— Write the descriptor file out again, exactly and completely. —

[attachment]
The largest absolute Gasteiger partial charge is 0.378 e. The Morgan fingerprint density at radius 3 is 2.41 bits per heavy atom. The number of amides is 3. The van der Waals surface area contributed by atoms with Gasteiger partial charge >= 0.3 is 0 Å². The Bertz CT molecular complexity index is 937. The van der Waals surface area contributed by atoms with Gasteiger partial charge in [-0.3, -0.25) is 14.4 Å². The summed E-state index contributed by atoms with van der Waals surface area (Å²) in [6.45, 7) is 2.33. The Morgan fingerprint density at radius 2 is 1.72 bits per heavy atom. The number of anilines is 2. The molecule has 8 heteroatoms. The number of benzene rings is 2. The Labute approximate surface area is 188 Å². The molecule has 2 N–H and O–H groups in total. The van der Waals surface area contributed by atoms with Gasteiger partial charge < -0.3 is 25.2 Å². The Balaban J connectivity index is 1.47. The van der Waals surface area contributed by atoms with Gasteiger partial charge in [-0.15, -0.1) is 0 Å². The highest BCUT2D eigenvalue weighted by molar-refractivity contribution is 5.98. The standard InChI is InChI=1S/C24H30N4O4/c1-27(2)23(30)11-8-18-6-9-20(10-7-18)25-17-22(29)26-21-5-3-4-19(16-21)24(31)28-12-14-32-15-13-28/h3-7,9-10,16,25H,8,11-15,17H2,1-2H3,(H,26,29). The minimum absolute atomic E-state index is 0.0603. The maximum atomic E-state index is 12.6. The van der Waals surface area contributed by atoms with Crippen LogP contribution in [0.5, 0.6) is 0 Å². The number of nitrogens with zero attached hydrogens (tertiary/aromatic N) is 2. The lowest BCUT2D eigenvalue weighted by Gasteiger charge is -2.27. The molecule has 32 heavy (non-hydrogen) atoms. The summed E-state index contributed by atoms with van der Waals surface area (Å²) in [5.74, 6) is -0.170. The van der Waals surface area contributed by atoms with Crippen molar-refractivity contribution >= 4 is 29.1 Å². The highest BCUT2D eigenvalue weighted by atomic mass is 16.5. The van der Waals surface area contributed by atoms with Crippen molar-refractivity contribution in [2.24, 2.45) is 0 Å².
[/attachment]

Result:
The largest absolute Gasteiger partial charge is 0.378 e. The Morgan fingerprint density at radius 3 is 2.41 bits per heavy atom. The number of amides is 3. The van der Waals surface area contributed by atoms with Gasteiger partial charge >= 0.3 is 0 Å². The Bertz CT molecular complexity index is 937. The van der Waals surface area contributed by atoms with Gasteiger partial charge in [-0.3, -0.25) is 14.4 Å². The summed E-state index contributed by atoms with van der Waals surface area (Å²) in [6.45, 7) is 2.33. The Morgan fingerprint density at radius 2 is 1.72 bits per heavy atom. The number of anilines is 2. The molecule has 8 heteroatoms. The number of benzene rings is 2. The Labute approximate surface area is 188 Å². The molecule has 2 N–H and O–H groups in total. The van der Waals surface area contributed by atoms with Gasteiger partial charge < -0.3 is 25.2 Å². The Balaban J connectivity index is 1.47. The van der Waals surface area contributed by atoms with Gasteiger partial charge in [-0.15, -0.1) is 0 Å². The highest BCUT2D eigenvalue weighted by molar-refractivity contribution is 5.98. The standard InChI is InChI=1S/C24H30N4O4/c1-27(2)23(30)11-8-18-6-9-20(10-7-18)25-17-22(29)26-21-5-3-4-19(16-21)24(31)28-12-14-32-15-13-28/h3-7,9-10,16,25H,8,11-15,17H2,1-2H3,(H,26,29). The minimum absolute atomic E-state index is 0.0603. The maximum atomic E-state index is 12.6. The van der Waals surface area contributed by atoms with Crippen LogP contribution in [0.5, 0.6) is 0 Å². The number of nitrogens with zero attached hydrogens (tertiary/aromatic N) is 2. The lowest BCUT2D eigenvalue weighted by Gasteiger charge is -2.27. The molecule has 32 heavy (non-hydrogen) atoms. The summed E-state index contributed by atoms with van der Waals surface area (Å²) in [5.74, 6) is -0.170. The van der Waals surface area contributed by atoms with Crippen molar-refractivity contribution >= 4 is 29.1 Å². The highest BCUT2D eigenvalue weighted by atomic mass is 16.5. The van der Waals surface area contributed by atoms with Crippen molar-refractivity contribution in [2.24, 2.45) is 0 Å².